Director Ishiro Honda - himself an associate of the great Akira Kurosawa - brought an expertly trained eye to the project, giving it something of a westernized and almost documentarian feel.  Accompanied by the killer - and truly ground breaking - special effects of Eiji Tsuburaya, and the booming musical score composed by the brilliant Akira Ifukube, Godzilla comes off as a serious classic, and deserves to be recognized for being just as influential as any other classic film of the era. Of all of the Godzilla outings, the original is likely the one which is most beloved. The franchise has experienced numerous reboots throughout its history, but the original film has always remained at least somewhat within continuity, being referenced by nearly every other version ever produced.  Its legacy is most certainly ensured.

The film opens with some scrolling credits, accompanied by composer Akira Ifukube's iconic score (Ifukube would go on to compose music for most of the franchise, and is undoubtedly responsible for most of the iconic themes that endure throughout the series to this day), and then shifts to a Japanese fishing ship modeled after the real-life Lucky Dragon, floating just off the shores of Odo Island. Suddenly, the ocean is engulfed in a blinding flash of light, and the ship explodes. Several other ships in the area start going under, and the people of Japan find themselves in a bit of a panic, mourning their losses.

On Odo Island, a relatively remote and medieval rural locale, the village elder blames their poor fishing on a sea monster from ancient legend known as "Godzilla," and recalls that in earlier times, native girls were sacrificed to appease the giant sea monster/god.  Shortly thereafter, one of the fishermen from a sunken fishing vessel washes up on shore, where he dies of radiation poisoning.  Word gets out, and a helicopter arrives on the island with curious and skeptical reporters.  Frightened natives perform a night-time ceremony to keep the ghostly monster of legend away, yet, that night, while everyone is asleep, a storm arrives; and along with it comes something else.  Buildings are crushed, people are squished, the helicopter is mangled, and a young boy on the island bears witness to an enormous monster lumbering by in the darkness.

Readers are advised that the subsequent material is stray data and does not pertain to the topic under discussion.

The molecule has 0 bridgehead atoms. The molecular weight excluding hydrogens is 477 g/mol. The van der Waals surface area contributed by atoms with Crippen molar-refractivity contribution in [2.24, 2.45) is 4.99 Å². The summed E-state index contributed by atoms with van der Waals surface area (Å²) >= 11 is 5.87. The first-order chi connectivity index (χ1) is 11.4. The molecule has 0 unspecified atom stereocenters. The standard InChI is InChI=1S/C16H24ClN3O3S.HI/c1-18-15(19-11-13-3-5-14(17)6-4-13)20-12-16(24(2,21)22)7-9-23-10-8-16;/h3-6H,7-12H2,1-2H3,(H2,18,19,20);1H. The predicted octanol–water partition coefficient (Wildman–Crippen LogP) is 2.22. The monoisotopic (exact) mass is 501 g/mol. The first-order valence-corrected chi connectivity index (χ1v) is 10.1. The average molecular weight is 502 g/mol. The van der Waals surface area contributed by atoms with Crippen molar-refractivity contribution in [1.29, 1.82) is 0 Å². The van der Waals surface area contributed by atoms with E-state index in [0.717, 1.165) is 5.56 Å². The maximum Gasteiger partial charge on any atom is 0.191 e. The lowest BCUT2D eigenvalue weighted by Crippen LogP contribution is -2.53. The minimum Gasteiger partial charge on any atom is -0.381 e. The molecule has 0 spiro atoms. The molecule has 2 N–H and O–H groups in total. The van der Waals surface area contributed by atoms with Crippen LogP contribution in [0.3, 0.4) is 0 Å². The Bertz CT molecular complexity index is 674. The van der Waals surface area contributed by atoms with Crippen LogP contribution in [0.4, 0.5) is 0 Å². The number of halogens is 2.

In Tokyo, famed paleontologist Professor Kyohei Yamane suggests that investigators be sent to Odo Island in order to survey the destruction.  Permission is granted, and an expedition is organized.  Going on the trip is Professor Yamane, his daughter Emiko, and their friend Hideto Ogata.  At the expedition's departure, they are all seen off by a crowd of cheering civilians, as well as the mysterious Dr. Daisuke Serizawa, who happens to be Emiko's fiance through arrangement.  Serizawa is quiet, and wears an eyepatch over an eye that he lost in World War II.  Emiko likes him, seeing him as a sort of brother-character, but it becomes apparent that her true feelings are actually for Ogata, making things somewhat awkward between them all.